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April 11, 2005

Clinic Helps Those Who Have
Lost Sense of Taste, Smell

Dr. Denis Lafreniere
Dr. Denis Lafreniere, an ear, nose, and throat specialist, holds up an illustration of the nose at the Health Center’s Taste and Smell Center.

Photo by Peter Morenus

Imagine life without the smell of fresh coffee, newly mowed grass, or the first backyard barbeque of the season. An estimated 2 million Americans have a smell or taste disorder that prevents them from savoring these pleasures.

The Taste and Smell Center at the UConn Health Center tests, diagnoses, and treats these problems. The center, one of just five in the United States, includes specialists from various disciplines, including internal medicine, neurology, dentistry, and ear, nose and throat, who work together to provide evaluation and treatment.

“Lost or impaired smell or taste is a very serious disorder that puts people at risk for a multitude of health problems, from toxic exposures – such as gas leaks, smoke, or rotting food – to depression and weight loss,” says Dr. Norman Mann, an internist and medical director of the Taste and Smell Center. “The condition also takes away the enjoyment of some of life’s pleasures, like the fragrance of flowers and the taste of delicious foods.”

Although taste and smell are two different senses, both contribute to the experience of flavor, says Mann, adding that 75 percent of the flavor of food comes from smell. When people are unable to smell, they also lose much of their ability to experience flavor.

Mann says viral infections are a common cause of taste and smell problems. “Here’s one more reason to wash your hands frequently, get plenty of rest, and stay healthy,” he says.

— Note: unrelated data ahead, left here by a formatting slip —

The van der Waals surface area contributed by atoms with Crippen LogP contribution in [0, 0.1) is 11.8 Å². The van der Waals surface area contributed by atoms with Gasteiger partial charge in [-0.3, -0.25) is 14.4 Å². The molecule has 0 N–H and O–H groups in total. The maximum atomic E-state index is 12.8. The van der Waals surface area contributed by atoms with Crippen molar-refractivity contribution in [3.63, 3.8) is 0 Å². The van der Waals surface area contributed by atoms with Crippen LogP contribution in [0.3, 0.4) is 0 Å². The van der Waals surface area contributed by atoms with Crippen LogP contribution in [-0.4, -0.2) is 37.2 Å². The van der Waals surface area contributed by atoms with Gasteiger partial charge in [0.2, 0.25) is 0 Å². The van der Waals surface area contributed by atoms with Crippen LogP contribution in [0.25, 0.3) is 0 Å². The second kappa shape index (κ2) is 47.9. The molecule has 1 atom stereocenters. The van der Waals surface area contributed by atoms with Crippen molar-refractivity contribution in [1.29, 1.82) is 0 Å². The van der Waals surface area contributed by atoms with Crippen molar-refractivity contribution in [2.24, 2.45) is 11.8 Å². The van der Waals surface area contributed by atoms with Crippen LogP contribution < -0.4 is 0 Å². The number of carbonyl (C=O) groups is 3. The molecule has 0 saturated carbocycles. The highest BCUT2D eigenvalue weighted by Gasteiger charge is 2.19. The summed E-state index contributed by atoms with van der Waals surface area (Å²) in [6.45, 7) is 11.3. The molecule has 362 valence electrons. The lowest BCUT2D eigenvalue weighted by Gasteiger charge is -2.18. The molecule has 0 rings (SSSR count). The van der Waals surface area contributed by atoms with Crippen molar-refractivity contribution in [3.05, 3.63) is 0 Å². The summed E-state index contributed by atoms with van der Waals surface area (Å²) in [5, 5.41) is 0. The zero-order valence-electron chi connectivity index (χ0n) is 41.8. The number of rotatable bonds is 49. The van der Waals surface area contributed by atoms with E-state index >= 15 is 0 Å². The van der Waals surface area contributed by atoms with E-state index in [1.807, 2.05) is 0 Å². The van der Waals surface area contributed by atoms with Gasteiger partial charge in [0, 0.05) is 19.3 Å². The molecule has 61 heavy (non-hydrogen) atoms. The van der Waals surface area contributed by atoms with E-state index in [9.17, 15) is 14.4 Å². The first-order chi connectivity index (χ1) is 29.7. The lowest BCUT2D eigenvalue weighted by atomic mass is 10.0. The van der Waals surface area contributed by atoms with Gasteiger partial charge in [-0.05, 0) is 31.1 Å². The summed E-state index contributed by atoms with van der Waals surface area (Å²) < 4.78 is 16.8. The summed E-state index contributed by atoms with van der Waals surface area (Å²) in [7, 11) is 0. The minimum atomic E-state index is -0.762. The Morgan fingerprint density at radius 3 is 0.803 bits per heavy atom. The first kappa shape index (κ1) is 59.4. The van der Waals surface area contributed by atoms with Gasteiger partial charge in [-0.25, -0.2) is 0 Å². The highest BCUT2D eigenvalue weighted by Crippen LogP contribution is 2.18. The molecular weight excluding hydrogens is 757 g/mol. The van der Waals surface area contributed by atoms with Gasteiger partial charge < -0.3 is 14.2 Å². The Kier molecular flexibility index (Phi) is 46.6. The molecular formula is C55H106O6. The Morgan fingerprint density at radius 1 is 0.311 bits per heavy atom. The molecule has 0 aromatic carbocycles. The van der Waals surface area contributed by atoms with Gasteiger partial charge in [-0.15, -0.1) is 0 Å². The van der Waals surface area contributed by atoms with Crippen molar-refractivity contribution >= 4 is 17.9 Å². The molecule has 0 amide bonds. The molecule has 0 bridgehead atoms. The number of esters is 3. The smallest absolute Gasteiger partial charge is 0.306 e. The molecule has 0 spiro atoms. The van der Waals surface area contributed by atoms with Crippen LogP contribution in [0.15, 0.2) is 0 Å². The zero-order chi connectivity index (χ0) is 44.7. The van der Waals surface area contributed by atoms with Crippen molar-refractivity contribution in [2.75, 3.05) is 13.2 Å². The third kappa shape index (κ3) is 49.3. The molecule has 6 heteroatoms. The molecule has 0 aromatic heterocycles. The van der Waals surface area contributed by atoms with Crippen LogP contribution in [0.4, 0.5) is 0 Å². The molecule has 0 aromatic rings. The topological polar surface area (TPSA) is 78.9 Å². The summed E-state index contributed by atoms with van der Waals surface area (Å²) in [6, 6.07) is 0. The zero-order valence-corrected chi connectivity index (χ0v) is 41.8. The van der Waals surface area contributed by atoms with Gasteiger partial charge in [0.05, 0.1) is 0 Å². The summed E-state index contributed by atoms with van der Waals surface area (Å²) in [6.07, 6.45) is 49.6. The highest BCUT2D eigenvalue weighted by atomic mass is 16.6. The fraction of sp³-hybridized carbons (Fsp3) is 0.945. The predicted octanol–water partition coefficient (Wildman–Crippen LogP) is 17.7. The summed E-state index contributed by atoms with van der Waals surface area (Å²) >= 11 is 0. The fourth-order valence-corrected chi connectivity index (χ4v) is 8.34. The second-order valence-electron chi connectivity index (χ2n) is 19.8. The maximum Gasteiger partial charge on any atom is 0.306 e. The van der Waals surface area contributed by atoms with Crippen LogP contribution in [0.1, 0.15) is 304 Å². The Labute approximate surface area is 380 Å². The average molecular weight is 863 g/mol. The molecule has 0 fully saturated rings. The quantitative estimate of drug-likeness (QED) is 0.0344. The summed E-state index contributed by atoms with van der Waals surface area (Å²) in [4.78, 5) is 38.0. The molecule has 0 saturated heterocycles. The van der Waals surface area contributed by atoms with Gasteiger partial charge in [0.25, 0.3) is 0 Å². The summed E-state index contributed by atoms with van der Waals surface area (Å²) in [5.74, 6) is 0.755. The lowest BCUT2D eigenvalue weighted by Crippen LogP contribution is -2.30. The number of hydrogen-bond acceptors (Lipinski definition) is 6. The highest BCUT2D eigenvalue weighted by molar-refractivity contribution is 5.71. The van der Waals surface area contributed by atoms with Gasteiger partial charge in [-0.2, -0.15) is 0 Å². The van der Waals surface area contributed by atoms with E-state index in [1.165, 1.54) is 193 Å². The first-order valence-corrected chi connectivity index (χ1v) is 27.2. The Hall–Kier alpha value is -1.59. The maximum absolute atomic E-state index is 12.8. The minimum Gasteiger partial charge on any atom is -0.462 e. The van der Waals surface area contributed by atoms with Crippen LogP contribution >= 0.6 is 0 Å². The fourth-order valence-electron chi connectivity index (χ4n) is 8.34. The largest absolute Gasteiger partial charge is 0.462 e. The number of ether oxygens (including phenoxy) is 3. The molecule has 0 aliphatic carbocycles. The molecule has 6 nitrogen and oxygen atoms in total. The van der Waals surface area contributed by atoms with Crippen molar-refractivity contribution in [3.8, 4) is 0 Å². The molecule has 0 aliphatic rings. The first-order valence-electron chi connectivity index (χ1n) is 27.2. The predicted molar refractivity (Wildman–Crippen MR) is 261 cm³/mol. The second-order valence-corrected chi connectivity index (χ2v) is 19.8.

Other causes include:

  • Nasal disease or obstructions such as polyps
  • Upper respiratory infections
  • Head injuries
  • Neurological disorders
  • Dental problems.

At the Health Center, care begins with an evaluation conducted by research assistant Lawrence Savoy in an outpatient dental clinic. During the evaluation, which typically lasts about two hours, patients smell and taste a wide range of substances. Quantitative data generated through the testing help determine the extent of each patient’s loss of taste or smell.

After the initial assessment, patients come back to see Mann; ENT specialist Dr. Denis Lafreniere; neurologist Dr. Morven Barwick; and dentist Dr. Joseph D’Ambrosio. In some cases, more sophisticated testing, such as magnetic resonance imaging, allergy evaluations, or occupational medicine assessments, may be used.

The ENT exam, for example, includes a thorough look for polyps, sinusitis, and other conditions that could affect smell or taste.

After a thorough evaluation, the team recommends treatments, ranging from medications to treat sinus conditions, polyps or bacterial infections, to surgery. For patients whose loss of smell follows an upper respiratory infection, there is no effective therapy. Sensory cells may regenerate, however, Mann says, and the condition may eventually resolve itself.

More information can be found at